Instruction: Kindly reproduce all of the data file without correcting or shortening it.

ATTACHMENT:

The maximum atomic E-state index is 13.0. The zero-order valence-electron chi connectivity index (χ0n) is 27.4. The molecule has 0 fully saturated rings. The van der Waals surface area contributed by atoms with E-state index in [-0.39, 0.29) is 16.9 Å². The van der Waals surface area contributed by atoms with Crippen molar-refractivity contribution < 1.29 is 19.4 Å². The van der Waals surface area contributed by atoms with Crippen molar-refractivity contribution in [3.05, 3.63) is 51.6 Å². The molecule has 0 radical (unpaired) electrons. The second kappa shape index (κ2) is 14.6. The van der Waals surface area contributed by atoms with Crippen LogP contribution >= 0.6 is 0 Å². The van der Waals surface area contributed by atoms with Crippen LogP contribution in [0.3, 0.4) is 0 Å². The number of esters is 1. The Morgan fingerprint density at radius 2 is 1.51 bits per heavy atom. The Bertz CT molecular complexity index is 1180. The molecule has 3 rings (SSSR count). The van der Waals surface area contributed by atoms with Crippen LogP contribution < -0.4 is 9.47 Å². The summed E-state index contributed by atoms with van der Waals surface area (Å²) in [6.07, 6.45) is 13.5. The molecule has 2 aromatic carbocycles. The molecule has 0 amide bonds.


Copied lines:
The maximum atomic E-state index is 13.0. The zero-order valence-electron chi connectivity index (χ0n) is 27.4. The molecule has 0 fully saturated rings. The van der Waals surface area contributed by atoms with E-state index in [-0.39, 0.29) is 16.9 Å². The van der Waals surface area contributed by atoms with Crippen molar-refractivity contribution < 1.29 is 19.4 Å². The van der Waals surface area contributed by atoms with Crippen molar-refractivity contribution in [3.05, 3.63) is 51.6 Å². The molecule has 0 radical (unpaired) electrons. The second kappa shape index (κ2) is 14.6. The van der Waals surface area contributed by atoms with Crippen LogP contribution >= 0.6 is 0 Å². The van der Waals surface area contributed by atoms with Crippen LogP contribution in [0.3, 0.4) is 0 Å². The number of esters is 1. The Morgan fingerprint density at radius 2 is 1.51 bits per heavy atom. The Bertz CT molecular complexity index is 1180. The molecule has 3 rings (SSSR count). The van der Waals surface area contributed by atoms with Crippen LogP contribution < -0.4 is 9.47 Å². The summed E-state index contributed by atoms with van der Waals surface area (Å²) in [6.07, 6.45) is 13.5. The molecule has 2 aromatic carbocycles. The molecule has 0 amide bonds.